This opinion will be unpublished and

may not be cited except as provided by

Minn. Stat. 480A.08, subd. 3 (2000).

 

 

STATE OF MINNESOTA

IN COURT OF APPEALS

C6-00-2226

 

 

Patrice N. Montpetit,

Relator,

 

vs.

 

Whitaker Lincoln,

Respondent,

 

Commissioner of Economic Security,

Respondent.

 

 

Filed June 26, 2001

Affirmed

Schumacher, Judge

 

Department of Economic Security

File No. 689200

 

 

Stephen L. Smith, The Law Firm of Stephen L. Smith, PLLC, 700 Lumber Exchange Building, 10 South Fifth Street, Minneapolis, MN 55402 (for relator)

 

Whitaker Lincoln, 1290 East 50th Street, Inver Grove Heights, MN 55077 (respondent)

 

Kent E. Todd, 390 North Robert Street, St. Paul, MN 55101 (for respondent Commissioner of Economic Security)

 

 

Considered and decided by Schumacher, Presiding Judge, Randall, Judge, and Anderson, G. Barry, Judge.

U N P U B L I S H E D O P I N I O N

SCHUMACHER, ROBERT H., Judge

Relator Patrice N. Montpetit challenges the commissioner's representative's decision finding that she was discharged for employment misconduct and was disqualified from receiving unemployment benefits. We affirm.

FACTS

Montpetit was employed by respondent Whitaker Lincoln from April 4, 2000 to June 14, 2000 as a special finance manager. Montpetit claims she was hired with the understanding that she would set her own schedule. According to Montpetit, Whitaker wanted her to work a regular schedule but she refused because she had to be available to meet with customers at all hours. Whitaker claims it allowed Montpetit some flexibility in her schedule, but that it generally expected her to work from 10:00 a.m. to 6:00 p.m.

Whitaker's posted schedule showed Montpetit's hours were 2:00 p.m. to 9:00 p.m. on Monday and 10:00 p.m. to 6:00 p.m. Tuesday, Wednesday, Thursday, and Saturday, with Friday and Sunday off. Montpetit was frequently away from work during her scheduled hours. Whitaker received complaints from customers about Montpetit's absences. Whitaker warned Montpetit on May 15, 2000 that she must adhere to her schedule and check in and out with the switchboard. On May 22, 2000, customers were looking for Montpetit, and Whitaker employees did not know her whereabouts. Montpetit was again warned to adhere to her schedule.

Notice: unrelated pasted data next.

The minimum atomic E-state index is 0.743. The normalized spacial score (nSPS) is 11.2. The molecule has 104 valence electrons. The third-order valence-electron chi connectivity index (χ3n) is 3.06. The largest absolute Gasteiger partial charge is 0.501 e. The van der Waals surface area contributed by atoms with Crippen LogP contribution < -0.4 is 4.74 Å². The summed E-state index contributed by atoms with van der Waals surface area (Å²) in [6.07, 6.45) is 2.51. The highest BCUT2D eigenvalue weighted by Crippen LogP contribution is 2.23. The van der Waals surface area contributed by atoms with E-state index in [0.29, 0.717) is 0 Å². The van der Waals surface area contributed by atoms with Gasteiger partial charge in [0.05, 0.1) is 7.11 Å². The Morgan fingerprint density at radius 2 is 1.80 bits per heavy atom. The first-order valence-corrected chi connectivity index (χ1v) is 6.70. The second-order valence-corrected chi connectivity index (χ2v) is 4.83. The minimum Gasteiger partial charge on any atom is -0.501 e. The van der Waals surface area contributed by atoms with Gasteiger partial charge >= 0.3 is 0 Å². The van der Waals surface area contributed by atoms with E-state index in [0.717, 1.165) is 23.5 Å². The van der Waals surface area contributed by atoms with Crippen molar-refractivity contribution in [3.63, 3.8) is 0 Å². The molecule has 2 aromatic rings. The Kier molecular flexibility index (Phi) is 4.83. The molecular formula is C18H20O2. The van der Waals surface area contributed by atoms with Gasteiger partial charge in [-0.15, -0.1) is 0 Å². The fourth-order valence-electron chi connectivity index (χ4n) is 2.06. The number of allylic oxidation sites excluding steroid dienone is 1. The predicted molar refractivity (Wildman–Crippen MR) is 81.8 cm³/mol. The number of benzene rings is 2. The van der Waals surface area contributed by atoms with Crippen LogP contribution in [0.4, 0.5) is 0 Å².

On June 13, 2000, Montpetit had a dispute with Whitaker's controller about her bonus check. Montpetit had expected to receive a $3,000 bonus check but she received a check for $0. She became upset, packed up some items from her office, and left Whitaker at 3:00 p.m. Montpetit claims she was free to leave because she had no more appointments that day. She also claims she was waiting for Whitaker's owner to call her regarding the erroneous paycheck and did not come into work the next day until 2:00 p.m., although she was scheduled to work at 10:00 a.m. When Montpetit returned to work, she was discharged.

The Department of Economic Security determined Montpetit was not disqualified from receiving benefits. An unemployment law judge affirmed, and Whitaker appealed to the commissioner's representative. The commissioner's representative reversed, finding Montpetit was discharged due to employment misconduct consisting of "unexcused absenteeism and failure to adhere to the employer's schedule."

D E C I S I O N

The commissioner's representative's findings of fact are viewed in the light most favorable to the decision and will not be disturbed if there is reasonable evidence to support them. McGowan v. Executive Express Transp. Enters., 420 N.W.2d 592, 594 (Minn. 1988). Whether an employee's acts constitute misconduct is a question of law upon which courts are free to exercise their independent judgment. Ress v. Abbott Northwestern Hosp., 448 N.W.2d 519, 523 (Minn. 1989).

An employee discharged for misconduct is disqualified from receiving unemployment benefits. Minn. Stat. 268.095, subd. 4(1) (2000). The statute defines disqualifying misconduct as:

(1) any intentional conduct, on the job or off the job, that disregards the standards of behavior that an employer has the right to expect of the employee or disregards the employee's duties and obligations to the employer; or

(2) negligent or indifferent conduct, on the job or off the job, that demonstrates a substantial lack of concern for the employment.

 

Minn. Stat. 268.095, subd. 6(a) (2000).

An employee's failure to report to work when scheduled is employment misconduct. Little v. Larson Bus Serv., 352 N.W.2d 813, 815 (Minn. App. 1984). Likewise, repeated failure to notify the employer of expected absences or tardiness constitutes misconduct. Gustafson v. IRC Indus., 374 N.W.2d 594, 597 (Minn. App. 1985) (citation omitted). Leaving work early without notice or permission is also disqualifying employment misconduct. Colburn v. Pine Portage Madden Bros., 346 N.W.2d 159, 161 (Minn. 1984).

Whitaker and Montpetit gave conflicting testimony about Montpetit's schedule. The commissioner's representative, however, credited Whitaker's testimony that Montpetit was generally expected to work from 10:00 a.m. to 6:00 p.m.; that she was asked to check in and out with the switchboard; and that Whitaker warned Montpetit on at least two occasions of its expectations. Montpetit, however, failed to keep regular hours, failed to check in and out, left several hours early on June 13, and reported to work several hours late on June 14, 2000. Montpetit's actions constituted

intentional conduct * * * that disregards the standards of behavior that an employer has the right to expect of the employee or disregards the employee's duties and obligations to the employer.

 

Minn. Stat. 268.095, subd. 6(a). The record reasonably supports the commissioner's representative's decision that Montpetit was discharged for employment misconduct.

Affirmed.